During the debate on tax reform, some listeners expressed their concern that the charitable deduction would be eliminated. Even after the bill was passed, one listener lamented that charitable deductions were dropped. None of that is true, but I kept wondering why people would believe this.
Apparently some of the spokespeople for philanthropy expressed their concern that the tax bill would reduce the incentive for giving because it nearly doubled the standard deduction. That would mean few filers (at least in the middle class) would be itemizing their deductions. So they argued that these taxpayers would be less inclined to donate to various charities.
While that may be true, it isn’t true that the charitable deduction was dropped from the tax code. And you have to wonder whether increasing the standard deduction will hurt charities that much. The assumption is that one of the reasons people give is for the tax deduction.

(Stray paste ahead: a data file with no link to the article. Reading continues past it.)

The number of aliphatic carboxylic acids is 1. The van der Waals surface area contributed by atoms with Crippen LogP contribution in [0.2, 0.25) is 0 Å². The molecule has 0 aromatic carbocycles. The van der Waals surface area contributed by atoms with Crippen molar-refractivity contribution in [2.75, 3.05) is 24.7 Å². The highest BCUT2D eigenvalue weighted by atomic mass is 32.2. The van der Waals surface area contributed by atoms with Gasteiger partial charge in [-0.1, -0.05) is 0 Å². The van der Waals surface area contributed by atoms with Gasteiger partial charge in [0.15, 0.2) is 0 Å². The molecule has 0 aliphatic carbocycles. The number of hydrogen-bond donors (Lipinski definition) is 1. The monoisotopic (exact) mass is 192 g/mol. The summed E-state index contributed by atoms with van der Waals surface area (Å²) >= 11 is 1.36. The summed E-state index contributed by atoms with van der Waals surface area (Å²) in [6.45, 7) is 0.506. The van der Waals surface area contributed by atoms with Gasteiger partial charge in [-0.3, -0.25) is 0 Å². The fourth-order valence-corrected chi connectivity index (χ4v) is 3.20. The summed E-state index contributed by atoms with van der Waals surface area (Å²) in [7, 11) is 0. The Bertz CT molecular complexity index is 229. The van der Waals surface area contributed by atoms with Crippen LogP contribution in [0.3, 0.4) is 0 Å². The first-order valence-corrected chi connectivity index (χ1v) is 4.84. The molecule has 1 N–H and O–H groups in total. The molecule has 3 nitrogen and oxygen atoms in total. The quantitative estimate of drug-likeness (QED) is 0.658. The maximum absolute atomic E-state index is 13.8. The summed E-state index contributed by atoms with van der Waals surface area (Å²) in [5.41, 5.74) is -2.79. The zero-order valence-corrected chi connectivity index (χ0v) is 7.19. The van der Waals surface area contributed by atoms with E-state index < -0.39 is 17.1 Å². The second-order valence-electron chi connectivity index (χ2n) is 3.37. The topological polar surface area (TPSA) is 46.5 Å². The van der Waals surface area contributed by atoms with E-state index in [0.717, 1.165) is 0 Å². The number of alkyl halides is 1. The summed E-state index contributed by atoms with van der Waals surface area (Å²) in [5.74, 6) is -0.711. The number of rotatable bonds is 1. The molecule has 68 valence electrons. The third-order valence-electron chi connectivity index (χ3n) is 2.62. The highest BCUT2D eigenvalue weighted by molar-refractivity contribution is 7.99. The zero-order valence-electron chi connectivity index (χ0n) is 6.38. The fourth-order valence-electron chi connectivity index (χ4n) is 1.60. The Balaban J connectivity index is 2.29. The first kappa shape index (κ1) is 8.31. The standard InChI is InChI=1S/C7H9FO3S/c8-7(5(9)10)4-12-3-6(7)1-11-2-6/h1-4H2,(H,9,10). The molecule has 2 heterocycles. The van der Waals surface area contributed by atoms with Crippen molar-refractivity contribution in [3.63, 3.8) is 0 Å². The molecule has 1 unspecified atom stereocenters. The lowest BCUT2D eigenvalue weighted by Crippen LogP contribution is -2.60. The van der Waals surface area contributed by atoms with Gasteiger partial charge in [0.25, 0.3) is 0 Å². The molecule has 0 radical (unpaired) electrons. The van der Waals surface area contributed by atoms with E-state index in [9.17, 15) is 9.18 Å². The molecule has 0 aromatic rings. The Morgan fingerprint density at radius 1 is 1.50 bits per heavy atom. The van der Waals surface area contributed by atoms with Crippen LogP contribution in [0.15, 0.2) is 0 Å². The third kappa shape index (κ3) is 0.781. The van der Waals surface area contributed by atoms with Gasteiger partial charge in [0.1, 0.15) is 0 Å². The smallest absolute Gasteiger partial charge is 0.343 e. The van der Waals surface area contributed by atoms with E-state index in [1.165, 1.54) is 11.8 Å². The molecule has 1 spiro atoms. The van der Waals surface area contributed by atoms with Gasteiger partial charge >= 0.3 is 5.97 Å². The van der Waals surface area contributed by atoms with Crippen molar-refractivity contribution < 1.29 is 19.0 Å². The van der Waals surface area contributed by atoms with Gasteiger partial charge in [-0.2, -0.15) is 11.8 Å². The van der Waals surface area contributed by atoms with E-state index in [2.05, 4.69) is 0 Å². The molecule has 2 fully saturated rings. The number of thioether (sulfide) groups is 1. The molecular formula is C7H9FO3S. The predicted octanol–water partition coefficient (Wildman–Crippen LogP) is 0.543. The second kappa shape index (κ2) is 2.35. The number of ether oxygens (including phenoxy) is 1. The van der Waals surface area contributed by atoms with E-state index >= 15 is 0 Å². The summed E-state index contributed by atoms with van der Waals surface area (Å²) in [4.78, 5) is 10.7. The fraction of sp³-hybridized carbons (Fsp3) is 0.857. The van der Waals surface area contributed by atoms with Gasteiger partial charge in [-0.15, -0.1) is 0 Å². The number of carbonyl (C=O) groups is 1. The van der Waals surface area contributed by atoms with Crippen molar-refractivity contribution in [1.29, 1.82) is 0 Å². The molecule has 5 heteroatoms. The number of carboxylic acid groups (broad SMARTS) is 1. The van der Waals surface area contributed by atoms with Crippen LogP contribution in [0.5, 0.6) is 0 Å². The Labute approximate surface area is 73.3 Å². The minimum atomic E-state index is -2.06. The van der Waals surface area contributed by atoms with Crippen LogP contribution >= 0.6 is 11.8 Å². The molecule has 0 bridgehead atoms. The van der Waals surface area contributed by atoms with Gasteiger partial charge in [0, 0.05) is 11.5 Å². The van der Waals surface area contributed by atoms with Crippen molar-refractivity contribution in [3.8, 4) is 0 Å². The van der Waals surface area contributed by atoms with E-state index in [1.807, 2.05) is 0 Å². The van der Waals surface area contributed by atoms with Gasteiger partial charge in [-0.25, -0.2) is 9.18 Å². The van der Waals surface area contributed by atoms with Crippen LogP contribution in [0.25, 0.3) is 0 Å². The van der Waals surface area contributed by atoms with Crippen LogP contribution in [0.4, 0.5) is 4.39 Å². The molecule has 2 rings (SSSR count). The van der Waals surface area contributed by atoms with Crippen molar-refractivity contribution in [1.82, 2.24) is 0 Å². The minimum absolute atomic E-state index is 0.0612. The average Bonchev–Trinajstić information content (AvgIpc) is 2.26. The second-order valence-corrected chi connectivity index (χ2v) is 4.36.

First, I would hope that most Christians give to churches and Christian organizations because they believe in the ministry that is taking place. A tax deduction is nice, but probably not the major reason for a gift.
Some counter that an increased number of donations are given in December so that means Christians are giving for tax reasons. That may be true, but it may also be true that deadlines encourage giving. Many ministries receive significant donations in June before a ministry finishes its fiscal year (often ending on June 30). There is no tax advantage then, but the deadline still stimulates significant donations.
Second, if the tax reform bill increases individual family income, Americans will have more money they can donate to charities. Think of the number of American companies that have already given $1000 bonuses to their employees or plan to do so soon.
I believe charities will do well in 2018 even if they have to work a little harder to encourage already generous Americans to continue giving.